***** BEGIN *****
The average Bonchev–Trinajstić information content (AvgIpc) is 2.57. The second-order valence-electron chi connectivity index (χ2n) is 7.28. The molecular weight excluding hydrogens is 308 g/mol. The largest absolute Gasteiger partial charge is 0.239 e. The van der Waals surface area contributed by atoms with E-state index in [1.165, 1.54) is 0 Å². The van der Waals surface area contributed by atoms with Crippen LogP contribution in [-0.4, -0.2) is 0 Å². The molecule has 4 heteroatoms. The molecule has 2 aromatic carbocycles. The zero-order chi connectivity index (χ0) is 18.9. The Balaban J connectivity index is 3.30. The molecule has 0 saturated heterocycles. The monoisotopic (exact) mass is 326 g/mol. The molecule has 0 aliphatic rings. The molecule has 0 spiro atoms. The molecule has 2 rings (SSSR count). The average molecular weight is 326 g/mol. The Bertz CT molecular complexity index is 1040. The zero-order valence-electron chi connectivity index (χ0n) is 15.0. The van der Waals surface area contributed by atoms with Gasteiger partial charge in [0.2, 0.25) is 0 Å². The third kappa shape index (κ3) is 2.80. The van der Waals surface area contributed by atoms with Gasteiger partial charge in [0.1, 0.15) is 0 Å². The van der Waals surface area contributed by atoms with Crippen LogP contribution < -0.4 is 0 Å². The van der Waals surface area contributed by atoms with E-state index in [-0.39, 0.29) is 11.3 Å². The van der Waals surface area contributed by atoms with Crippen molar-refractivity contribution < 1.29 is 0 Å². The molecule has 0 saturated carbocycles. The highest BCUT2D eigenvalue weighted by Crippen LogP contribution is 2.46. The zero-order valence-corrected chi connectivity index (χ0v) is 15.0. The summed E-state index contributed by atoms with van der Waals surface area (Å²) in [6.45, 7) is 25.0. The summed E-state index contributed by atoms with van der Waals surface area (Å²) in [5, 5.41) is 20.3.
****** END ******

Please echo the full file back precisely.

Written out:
The average Bonchev–Trinajstić information content (AvgIpc) is 2.57. The second-order valence-electron chi connectivity index (χ2n) is 7.28. The molecular weight excluding hydrogens is 308 g/mol. The largest absolute Gasteiger partial charge is 0.239 e. The van der Waals surface area contributed by atoms with E-state index in [1.165, 1.54) is 0 Å². The van der Waals surface area contributed by atoms with Crippen LogP contribution in [-0.4, -0.2) is 0 Å². The molecule has 4 heteroatoms. The molecule has 2 aromatic carbocycles. The zero-order chi connectivity index (χ0) is 18.9. The Balaban J connectivity index is 3.30. The molecule has 0 saturated heterocycles. The monoisotopic (exact) mass is 326 g/mol. The molecule has 0 aliphatic rings. The molecule has 0 spiro atoms. The molecule has 2 rings (SSSR count). The average molecular weight is 326 g/mol. The Bertz CT molecular complexity index is 1040. The zero-order valence-electron chi connectivity index (χ0n) is 15.0. The van der Waals surface area contributed by atoms with Gasteiger partial charge in [0.2, 0.25) is 0 Å². The third kappa shape index (κ3) is 2.80. The van der Waals surface area contributed by atoms with Gasteiger partial charge in [0.1, 0.15) is 0 Å². The van der Waals surface area contributed by atoms with Crippen LogP contribution < -0.4 is 0 Å². The van der Waals surface area contributed by atoms with E-state index in [-0.39, 0.29) is 11.3 Å². The van der Waals surface area contributed by atoms with Crippen molar-refractivity contribution < 1.29 is 0 Å². The molecule has 0 saturated carbocycles. The highest BCUT2D eigenvalue weighted by Crippen LogP contribution is 2.46. The zero-order valence-corrected chi connectivity index (χ0v) is 15.0. The summed E-state index contributed by atoms with van der Waals surface area (Å²) in [6.45, 7) is 25.0. The summed E-state index contributed by atoms with van der Waals surface area (Å²) in [5, 5.41) is 20.3.